A Meadow Pipit feeding a fledgling cuckoo (Photograph: Charles Tyler)

Stranger in the Camp

25th March 2016

The cuckoo may be the herald of spring, but it’s also nature’s most notorious cheat, as evidenced by the old saying ‘a cuckoo in the nest’. Jack Watkins enjoys an engrossing account of these extraordinary birds.

If you are prone to the occasional desolate thought in the dreary, leafless, colourless dead of winter, then a few brief notes of birdsong, if only the modest chirrups of sparrows, are like messages from the heavens. Despair not, brighter days are on the way, they seem to say. The sound of the cuckoo is to be greeted with even more optimism, a confirmation that winter’s capes can begin be cast off with the arrival of spring.

Humans have probably been listening out for cuckoos to announce the new season ever since our ancestors walked out of Africa into Eurasia many thousands of years ago, writes Nick Davies, in Cuckoo: Cheating By Nature, a book almost universally cheered by critics when published last spring, and now out in paperback. The British, greatest nation of bird lovers, seem to have noted the timings of their returns from African wintering grounds with especial watchfulness. Up until 1940, The Times published ‘first cuckoo’ letters every year (the birds usually return in April, but have been heard in February).

However, Mr Davies, a professor of behavioural ecology at the University of Cambridge, who has been studying the species on Wicken Fen for over thirty years, has produced a book which he wants you to read like a nature detective story. In it he investigates how the cuckoo has evolved into one of the natural world’s great deceivers, the mother never raising its own offspring, but cunningly visiting the temporarily unguarded nest of a ‘dupe’ species – most usually that of a meadow pipit, reed warbler or dunnock, quickly removing an egg and laying one of her own – all done in a matter of seconds. The trickery isn’t confined to the adult cuckoo. Once the chick has hatched, it heaves out the host bird’s eggs or chicks, leaving it as the recipient of all the attention of the ‘foster’ parent. How on earth, Davies asks, do they get away with it?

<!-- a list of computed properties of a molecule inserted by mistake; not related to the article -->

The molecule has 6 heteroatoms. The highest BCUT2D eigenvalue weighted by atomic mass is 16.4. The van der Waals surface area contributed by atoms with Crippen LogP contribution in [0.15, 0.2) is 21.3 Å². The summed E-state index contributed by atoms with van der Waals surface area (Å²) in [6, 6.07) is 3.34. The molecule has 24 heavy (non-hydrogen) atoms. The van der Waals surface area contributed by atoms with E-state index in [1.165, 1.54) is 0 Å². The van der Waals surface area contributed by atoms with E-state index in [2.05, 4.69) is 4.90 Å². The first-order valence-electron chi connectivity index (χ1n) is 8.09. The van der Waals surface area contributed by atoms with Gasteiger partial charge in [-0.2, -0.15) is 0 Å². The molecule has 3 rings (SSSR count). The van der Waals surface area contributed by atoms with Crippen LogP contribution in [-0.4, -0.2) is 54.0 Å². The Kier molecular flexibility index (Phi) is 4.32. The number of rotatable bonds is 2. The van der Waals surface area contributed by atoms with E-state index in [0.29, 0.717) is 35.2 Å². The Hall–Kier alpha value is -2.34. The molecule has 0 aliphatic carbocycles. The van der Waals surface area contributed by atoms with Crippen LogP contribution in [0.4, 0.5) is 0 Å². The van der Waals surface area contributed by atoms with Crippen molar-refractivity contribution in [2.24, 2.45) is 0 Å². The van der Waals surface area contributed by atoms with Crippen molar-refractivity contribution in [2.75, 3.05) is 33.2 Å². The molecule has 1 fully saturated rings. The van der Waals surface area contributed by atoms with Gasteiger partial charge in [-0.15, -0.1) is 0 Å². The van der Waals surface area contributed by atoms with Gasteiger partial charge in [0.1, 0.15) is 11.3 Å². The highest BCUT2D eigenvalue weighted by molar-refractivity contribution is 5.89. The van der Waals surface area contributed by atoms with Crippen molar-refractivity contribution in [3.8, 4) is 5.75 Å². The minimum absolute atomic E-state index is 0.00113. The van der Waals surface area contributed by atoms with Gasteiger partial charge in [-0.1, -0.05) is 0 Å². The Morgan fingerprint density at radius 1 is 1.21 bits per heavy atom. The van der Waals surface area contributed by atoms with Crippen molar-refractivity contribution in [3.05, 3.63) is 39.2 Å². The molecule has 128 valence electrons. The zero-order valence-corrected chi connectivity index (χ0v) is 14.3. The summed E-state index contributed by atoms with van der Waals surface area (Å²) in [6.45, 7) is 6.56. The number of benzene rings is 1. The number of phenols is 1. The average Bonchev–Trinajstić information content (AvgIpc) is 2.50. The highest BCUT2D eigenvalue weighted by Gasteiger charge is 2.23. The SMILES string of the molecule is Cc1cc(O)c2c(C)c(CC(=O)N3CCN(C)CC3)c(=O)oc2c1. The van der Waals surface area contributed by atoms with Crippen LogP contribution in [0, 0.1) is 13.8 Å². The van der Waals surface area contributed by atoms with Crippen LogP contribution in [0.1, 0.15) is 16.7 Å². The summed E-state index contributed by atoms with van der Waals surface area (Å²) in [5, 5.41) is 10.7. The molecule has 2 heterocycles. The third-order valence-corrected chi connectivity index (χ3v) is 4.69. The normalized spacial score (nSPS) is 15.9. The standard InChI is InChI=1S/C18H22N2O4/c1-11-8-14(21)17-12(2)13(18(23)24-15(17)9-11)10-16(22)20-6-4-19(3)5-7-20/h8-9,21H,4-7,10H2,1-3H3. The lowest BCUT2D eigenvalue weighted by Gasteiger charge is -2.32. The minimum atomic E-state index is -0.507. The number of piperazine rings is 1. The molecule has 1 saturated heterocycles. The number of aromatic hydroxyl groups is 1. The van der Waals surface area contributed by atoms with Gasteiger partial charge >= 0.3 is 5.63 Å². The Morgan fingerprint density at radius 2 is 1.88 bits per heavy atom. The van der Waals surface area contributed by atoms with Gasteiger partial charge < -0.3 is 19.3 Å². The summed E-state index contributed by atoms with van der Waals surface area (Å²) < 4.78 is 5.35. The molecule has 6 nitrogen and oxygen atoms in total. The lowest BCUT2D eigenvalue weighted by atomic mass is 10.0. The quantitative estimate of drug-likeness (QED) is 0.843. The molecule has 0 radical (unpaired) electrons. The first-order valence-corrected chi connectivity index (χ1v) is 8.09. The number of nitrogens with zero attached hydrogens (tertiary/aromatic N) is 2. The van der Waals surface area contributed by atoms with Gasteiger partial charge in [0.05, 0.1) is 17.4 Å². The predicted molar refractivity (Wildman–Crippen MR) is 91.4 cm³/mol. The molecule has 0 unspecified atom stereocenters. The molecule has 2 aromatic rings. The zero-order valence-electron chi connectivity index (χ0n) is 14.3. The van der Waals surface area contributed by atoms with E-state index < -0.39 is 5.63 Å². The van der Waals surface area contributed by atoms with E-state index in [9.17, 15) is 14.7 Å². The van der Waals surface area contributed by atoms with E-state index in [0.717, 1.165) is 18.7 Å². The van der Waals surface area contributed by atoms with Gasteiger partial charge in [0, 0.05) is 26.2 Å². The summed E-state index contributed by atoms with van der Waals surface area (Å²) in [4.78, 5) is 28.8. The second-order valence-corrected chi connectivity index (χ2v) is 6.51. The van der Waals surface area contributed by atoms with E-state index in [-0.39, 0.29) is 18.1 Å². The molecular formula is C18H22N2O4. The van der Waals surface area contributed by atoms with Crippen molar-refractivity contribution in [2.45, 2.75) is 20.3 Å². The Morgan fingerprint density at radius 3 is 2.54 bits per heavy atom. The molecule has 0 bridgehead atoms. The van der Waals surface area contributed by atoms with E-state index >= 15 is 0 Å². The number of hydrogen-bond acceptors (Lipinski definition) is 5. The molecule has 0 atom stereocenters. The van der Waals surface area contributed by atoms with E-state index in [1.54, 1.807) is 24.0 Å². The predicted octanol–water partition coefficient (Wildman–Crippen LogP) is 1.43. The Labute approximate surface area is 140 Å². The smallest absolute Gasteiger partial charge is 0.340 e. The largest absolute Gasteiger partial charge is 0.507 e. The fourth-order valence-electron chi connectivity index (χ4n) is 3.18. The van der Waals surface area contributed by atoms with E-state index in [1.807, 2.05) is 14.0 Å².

In fact, we’ve known that the cuckoo lays its eggs in the nests of other species since Aristotle’s day. It’s been the subject of conjecture and bafflement for generations of observers. The Reverend Gilbert White, author of the 18th century classic, The Natural History and Antiquities of Selborne, was not alone in regarding the bird’s activities as ‘a monstrous outrage on maternal affections, one of the first great dictates of nature’. No-one, up until Davies, however, went to such lengths to explain the cuckoo’s methods to the wider public than the eccentric figure of Edgar Chance, whose film The Cuckoo’s Secret, made in 1921, was one of the first wildlife films ever made. (Viewable for free here: www.wildfilmhistory.org/film/296/The_Cuckoo’s+Secret.html)

Much patient observation across several summers from 1918 had enabled Chance to capture, with the help of a newsreel cameraman, the moment when the cuckoo deposited her egg in the nest of a meadow pipit. Chance was so obsessed with the subject he even slept out on the common where he conducted his research so that he could rise at dawn in an attempt to catch the cuckoo in the act of egg laying. In the event, the cuckoo had managed to dupe even him, for he eventually realised the activity took place in the afternoon. The next sequence of film shows the cuckoo chick two weeks later, sharing the nest with baby pipits which it then ejects, leaving it as the sole recipient of the attention of the apparently unconcerned mother pipit. It was this that so enraged early naturalists as being entirely contrary to the right order of things. As the photos in the Davies book illustrate, by the time the fledgling cuckoo is nearing the moment of departure, it is six times the size of the foster parent, who yet blithely continues to bring food for it.